Yoga instructors always make me feel a little nervous and spiritually unevolved. They're so lithe and serene. It's like they see right through my veneer of self-possession and get my number in a second, a brief audit of my physical and aural condition confirming my status as a hopeless case. It can be disconcerting, saying hello to a yoga instructor.
But this one looks refreshingly nervous, human even. “Have you taught children before, then?” I ask her, pointing my seven-year-old daughter in the direction of the studio door, signing in at the desk all done.
“Oh yes, I just wasn't expecting quite this many.”
I wish her luck with the 15 or so six-to-nine year-olds she has under her suitably flexible wing for the next hour, and suggest ascribing a “naughty position” to any transgressors.
“Ha ha! Yes – downward dog in the corner!”
“Ha ha,” I agree.
Aren't children supposed to be “in the moment” anyway? Isn't that why deluded, distracted and damaged old farts like myself should be getting in touch with our inner versions?
It's no surprise this school holidays kids' class is proving so popular. It is the school holidays, after all. The prospect of keeping your child occupied for an hour is appealing enough, but if there's the slightest possibility they'll come out the other side in a state of inner harmony and tranquility? Hell, that's some parental nirvana, right there.
Not that I don't have reservations around the whole hippification of childhood thing. Our local primary runs mindfulness meditation practice for the youngest. Aren't children supposed to be “in the moment” anyway? Isn't that why deluded, distracted and damaged old farts like myself should be getting in touch with our inner versions?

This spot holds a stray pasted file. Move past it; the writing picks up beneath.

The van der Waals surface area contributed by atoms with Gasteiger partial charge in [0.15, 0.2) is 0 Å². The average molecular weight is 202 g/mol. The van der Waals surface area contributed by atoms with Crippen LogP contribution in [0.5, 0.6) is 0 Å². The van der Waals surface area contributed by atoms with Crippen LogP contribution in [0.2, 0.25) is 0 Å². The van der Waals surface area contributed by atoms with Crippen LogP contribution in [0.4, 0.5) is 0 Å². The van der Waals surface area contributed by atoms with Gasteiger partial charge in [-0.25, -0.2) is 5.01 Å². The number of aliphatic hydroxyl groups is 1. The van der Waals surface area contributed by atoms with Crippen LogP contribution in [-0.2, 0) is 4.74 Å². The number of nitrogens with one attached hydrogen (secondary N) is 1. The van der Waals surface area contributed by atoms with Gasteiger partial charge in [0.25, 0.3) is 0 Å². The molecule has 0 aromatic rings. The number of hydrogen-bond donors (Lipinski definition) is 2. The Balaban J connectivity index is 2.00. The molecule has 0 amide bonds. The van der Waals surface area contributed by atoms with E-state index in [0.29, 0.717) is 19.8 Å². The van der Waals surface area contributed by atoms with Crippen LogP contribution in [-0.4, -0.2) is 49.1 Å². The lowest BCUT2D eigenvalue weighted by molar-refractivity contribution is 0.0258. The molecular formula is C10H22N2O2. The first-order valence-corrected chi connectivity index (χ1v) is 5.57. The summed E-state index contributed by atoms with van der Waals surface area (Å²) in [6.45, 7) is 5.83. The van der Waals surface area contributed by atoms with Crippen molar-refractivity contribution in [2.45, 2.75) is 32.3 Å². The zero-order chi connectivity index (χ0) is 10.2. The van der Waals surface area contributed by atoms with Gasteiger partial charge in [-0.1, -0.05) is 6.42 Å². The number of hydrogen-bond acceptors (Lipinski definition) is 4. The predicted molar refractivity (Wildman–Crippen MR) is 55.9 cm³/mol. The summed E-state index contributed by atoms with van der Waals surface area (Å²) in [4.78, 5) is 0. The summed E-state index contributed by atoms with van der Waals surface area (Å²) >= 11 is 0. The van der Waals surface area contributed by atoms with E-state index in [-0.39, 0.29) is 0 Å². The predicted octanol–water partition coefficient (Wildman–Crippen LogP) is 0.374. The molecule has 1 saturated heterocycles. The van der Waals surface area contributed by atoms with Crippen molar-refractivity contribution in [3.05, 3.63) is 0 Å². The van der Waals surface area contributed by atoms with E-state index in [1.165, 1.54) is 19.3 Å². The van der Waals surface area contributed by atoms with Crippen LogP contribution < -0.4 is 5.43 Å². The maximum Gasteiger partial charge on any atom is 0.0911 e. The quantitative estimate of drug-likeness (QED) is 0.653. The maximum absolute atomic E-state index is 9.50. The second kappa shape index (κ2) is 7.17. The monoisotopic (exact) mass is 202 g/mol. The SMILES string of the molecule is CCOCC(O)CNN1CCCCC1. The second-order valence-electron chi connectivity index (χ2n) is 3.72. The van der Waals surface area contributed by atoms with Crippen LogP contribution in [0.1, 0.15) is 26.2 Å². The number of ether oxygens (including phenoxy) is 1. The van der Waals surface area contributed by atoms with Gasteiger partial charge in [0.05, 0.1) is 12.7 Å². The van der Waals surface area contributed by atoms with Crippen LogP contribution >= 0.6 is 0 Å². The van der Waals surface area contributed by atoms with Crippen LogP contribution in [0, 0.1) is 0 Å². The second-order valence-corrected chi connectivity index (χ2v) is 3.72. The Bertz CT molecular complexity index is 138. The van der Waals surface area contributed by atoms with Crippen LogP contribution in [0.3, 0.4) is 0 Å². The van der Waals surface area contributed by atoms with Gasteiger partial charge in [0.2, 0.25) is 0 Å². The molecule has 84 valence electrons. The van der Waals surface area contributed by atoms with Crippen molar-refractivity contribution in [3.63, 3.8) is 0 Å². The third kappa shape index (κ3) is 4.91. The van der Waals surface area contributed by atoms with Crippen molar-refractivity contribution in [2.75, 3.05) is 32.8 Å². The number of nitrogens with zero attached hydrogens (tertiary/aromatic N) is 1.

Still, if I try to keep anything new age at arm's length (and I do), I make an exception for yoga. This stuff's been around for millennia, there's nothing new about it. I've dabbled enough myself to know it's good for what ails you, and anyway it's hard to argue with someone who can stand on their head.
For me, though, the deal clincher for this mini-yogis session was the chance to keep my son and daughter apart. She's the eldest, there's 20 months between them, and the holidays tip the balance on their love-hate relationship towards the wrathful, violent antipathy end of the scale. Blood has not been shed yet, but there have been daily pre-breakfast playtime battles that make the Trump-Clinton debate look like a round of kumbaya.
The boy doesn't make the age-range cut, so gets to hang out with me for an hour. We have a blast. Sushi, some hopping and then a trip down to local attraction Puffing Billy station to check out the engines (hey, looking is free). By the time we head back to pick up his sister, we are bonded and beatific.
Blood has not been shed yet, but there have been daily pre-breakfast playtime battles that make the Trump-Clinton debate look like a round of kumbaya.
The instructor is the first to emerge through the studio door, with the wide-eyed, luminous demeanour of one who has survived. In her wake troop the children, not in silence but subdued, buzzing like a swarm of something centred.
All wear grins across their garish mugs. Because, what do we have here? Yes, it's face-paint. Not a part of any sutra I'm aware of, but, hey – whatever works.
Suddenly my daughter is tugging my arm, looking up at me through something pink and amorphous.
“I love yoga, daddy,” she tells me.
“That's great. How do you feel?”
She actually shuts her eyes.
“Relaxed, “ she replies. Promising.
“Om,” I venture.
“What did you say?”
At this, my two children collapse cackling into one another.
“Bum! Ha ha ha! Bum!”
Not quite samadhi, then, but for today this will do.